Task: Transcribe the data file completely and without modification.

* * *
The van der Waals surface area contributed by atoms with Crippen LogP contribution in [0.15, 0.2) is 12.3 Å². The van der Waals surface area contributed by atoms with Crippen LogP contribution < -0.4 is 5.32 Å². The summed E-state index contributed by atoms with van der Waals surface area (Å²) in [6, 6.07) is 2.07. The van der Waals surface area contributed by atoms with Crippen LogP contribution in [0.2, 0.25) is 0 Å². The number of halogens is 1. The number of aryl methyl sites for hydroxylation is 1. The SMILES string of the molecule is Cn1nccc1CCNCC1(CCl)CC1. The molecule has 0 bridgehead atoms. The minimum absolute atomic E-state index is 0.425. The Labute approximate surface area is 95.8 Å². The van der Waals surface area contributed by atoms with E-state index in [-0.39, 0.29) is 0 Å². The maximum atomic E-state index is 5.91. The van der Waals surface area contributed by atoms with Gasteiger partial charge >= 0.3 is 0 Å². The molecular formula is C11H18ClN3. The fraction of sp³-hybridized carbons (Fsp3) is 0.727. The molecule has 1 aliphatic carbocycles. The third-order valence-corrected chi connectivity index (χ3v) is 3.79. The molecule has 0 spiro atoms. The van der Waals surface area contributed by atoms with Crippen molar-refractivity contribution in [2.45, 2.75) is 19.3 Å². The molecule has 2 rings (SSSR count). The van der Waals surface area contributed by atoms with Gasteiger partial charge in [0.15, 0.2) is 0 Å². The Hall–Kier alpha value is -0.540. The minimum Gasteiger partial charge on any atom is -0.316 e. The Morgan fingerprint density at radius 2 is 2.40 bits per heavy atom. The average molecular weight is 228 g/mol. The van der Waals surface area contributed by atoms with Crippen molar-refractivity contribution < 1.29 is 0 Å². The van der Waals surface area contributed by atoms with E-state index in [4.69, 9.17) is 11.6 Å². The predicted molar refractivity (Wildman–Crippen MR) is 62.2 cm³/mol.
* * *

The van der Waals surface area contributed by atoms with Crippen LogP contribution in [0.15, 0.2) is 12.3 Å². The van der Waals surface area contributed by atoms with Crippen LogP contribution < -0.4 is 5.32 Å². The summed E-state index contributed by atoms with van der Waals surface area (Å²) in [6, 6.07) is 2.07. The van der Waals surface area contributed by atoms with Crippen LogP contribution in [0.2, 0.25) is 0 Å². The number of halogens is 1. The number of aryl methyl sites for hydroxylation is 1. The SMILES string of the molecule is Cn1nccc1CCNCC1(CCl)CC1. The molecule has 0 bridgehead atoms. The minimum absolute atomic E-state index is 0.425. The Labute approximate surface area is 95.8 Å². The van der Waals surface area contributed by atoms with E-state index in [-0.39, 0.29) is 0 Å². The maximum atomic E-state index is 5.91. The van der Waals surface area contributed by atoms with Gasteiger partial charge >= 0.3 is 0 Å². The molecular formula is C11H18ClN3. The fraction of sp³-hybridized carbons (Fsp3) is 0.727. The molecule has 1 aliphatic carbocycles. The third-order valence-corrected chi connectivity index (χ3v) is 3.79. The molecule has 0 spiro atoms. The van der Waals surface area contributed by atoms with Crippen molar-refractivity contribution in [2.45, 2.75) is 19.3 Å². The molecule has 2 rings (SSSR count). The van der Waals surface area contributed by atoms with Gasteiger partial charge in [0.15, 0.2) is 0 Å². The Hall–Kier alpha value is -0.540. The minimum Gasteiger partial charge on any atom is -0.316 e. The Morgan fingerprint density at radius 2 is 2.40 bits per heavy atom. The average molecular weight is 228 g/mol. The van der Waals surface area contributed by atoms with Crippen molar-refractivity contribution < 1.29 is 0 Å². The van der Waals surface area contributed by atoms with E-state index in [4.69, 9.17) is 11.6 Å². The predicted molar refractivity (Wildman–Crippen MR) is 62.2 cm³/mol.